Attorney General Becerra Petitions Court to Join Case Defending the Rights of Transgender Individuals Serving in the Military
SACRAMENTO - California Attorney General Xavier Becerra yesterday asked a federal court to allow California to intervene in a federal lawsuit challenging President Trump’s ban on transgender individuals serving in the military. The case, Stockman v. Trump, was filed in the U.S. District Court for the Central District of California by Equality California and individual plaintiffs to defend the rights of transgender individuals seeking to join, or currently serving openly in, the U.S. military.
“We must honor the service and sacrifice of all members of our military by fighting for them when their rights are attacked,” said Attorney General Becerra. “California will not allow President Trump’s illegal, discriminatory and un-American actions to harm our people or our military. Marginalizing transgender servicemembers or any transgender American who wishes to serve our country faithfully and courageously will not occur on our watch.”
Before filing yesterday’s motion to intervene as a co-plaintiff, the Attorney General had joined friend-of-the-court briefs in this case and in lawsuits in Maryland and in the District of Columbia that are challenging the Administration’s discriminatory military service ban. Recently, in a victory for transgender service members, a judge in the U.S. District Court for the District of Columbia issued a preliminary injunction against the ban, pending a final outcome in that case, Doe v. Trump.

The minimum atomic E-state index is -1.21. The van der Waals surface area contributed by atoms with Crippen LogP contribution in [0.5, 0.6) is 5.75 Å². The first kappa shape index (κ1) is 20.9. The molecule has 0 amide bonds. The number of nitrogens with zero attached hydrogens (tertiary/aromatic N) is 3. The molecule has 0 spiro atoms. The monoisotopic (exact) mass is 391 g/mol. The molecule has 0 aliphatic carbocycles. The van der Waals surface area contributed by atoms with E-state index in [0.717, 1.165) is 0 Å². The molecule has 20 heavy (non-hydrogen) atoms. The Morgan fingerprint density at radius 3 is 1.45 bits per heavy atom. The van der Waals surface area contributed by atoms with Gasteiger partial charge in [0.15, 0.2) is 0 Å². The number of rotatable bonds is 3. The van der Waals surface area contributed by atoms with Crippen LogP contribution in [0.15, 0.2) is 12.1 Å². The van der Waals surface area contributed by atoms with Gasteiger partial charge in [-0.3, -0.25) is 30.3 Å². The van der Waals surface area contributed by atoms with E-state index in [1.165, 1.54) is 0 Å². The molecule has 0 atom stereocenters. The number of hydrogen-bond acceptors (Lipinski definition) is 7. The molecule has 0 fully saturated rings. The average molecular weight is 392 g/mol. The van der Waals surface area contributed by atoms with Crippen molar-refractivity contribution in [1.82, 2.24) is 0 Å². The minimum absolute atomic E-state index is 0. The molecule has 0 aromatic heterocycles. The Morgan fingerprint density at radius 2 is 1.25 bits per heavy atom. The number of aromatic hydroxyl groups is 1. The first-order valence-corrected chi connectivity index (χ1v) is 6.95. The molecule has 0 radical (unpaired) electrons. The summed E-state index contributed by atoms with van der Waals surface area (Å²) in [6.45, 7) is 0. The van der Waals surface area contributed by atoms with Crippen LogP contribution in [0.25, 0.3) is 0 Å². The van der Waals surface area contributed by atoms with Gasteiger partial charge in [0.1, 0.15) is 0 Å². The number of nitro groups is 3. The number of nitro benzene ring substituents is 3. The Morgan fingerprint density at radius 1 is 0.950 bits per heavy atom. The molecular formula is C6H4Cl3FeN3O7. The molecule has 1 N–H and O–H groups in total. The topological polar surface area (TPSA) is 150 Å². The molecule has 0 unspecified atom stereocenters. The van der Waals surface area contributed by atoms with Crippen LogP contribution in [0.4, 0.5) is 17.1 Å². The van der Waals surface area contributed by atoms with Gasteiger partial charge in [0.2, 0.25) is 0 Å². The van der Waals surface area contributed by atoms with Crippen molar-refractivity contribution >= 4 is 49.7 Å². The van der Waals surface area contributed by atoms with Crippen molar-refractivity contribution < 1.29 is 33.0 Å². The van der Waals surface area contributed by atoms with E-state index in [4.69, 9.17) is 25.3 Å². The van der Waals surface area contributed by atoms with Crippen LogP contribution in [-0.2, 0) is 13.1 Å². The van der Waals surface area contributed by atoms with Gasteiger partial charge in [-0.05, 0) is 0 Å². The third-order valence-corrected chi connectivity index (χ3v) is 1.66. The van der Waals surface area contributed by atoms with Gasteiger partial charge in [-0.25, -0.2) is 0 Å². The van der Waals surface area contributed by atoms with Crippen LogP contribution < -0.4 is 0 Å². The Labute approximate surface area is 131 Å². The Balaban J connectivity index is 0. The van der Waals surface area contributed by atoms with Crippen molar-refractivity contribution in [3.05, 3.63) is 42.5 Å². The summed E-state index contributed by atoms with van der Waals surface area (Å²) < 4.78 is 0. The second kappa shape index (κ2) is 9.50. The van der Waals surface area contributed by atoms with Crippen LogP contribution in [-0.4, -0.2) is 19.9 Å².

A copy of the motion is attached to the online version of this press release here.
In July, President Trump announced via Twitter that he would reverse existing Department of Defense policies that allow transgender individuals to serve openly in the military.
Following that announcement, Attorney General Becerra, along with 18 fellow attorneys general, sent a letter to members of Congress urging them to add language to the federal National Defense Authorization Act to make clear that it is illegal to discriminate against transgender persons who currently serve in or wish to join the U.S. military.
Banning transgender individuals from serving in the military will have a direct impact on California, which is home to more than 130,000 active duty military personnel, in addition to more than 56,000 members of the National Guard and Reserves.
The Attorney General has filed several other friend-of-the-court briefs supporting LGBTQ servicemembers and veterans. In addition to joining amicus briefs in Stone v. Trump and Doe v. Trump in October, the Attorney General joined the case of Fulcher v. Secretary of Veterans Affairs to defend transgender veterans’ rights to health care coverage from the Department of Veterans Affairs for medically necessary care, including sex reassignment surgery.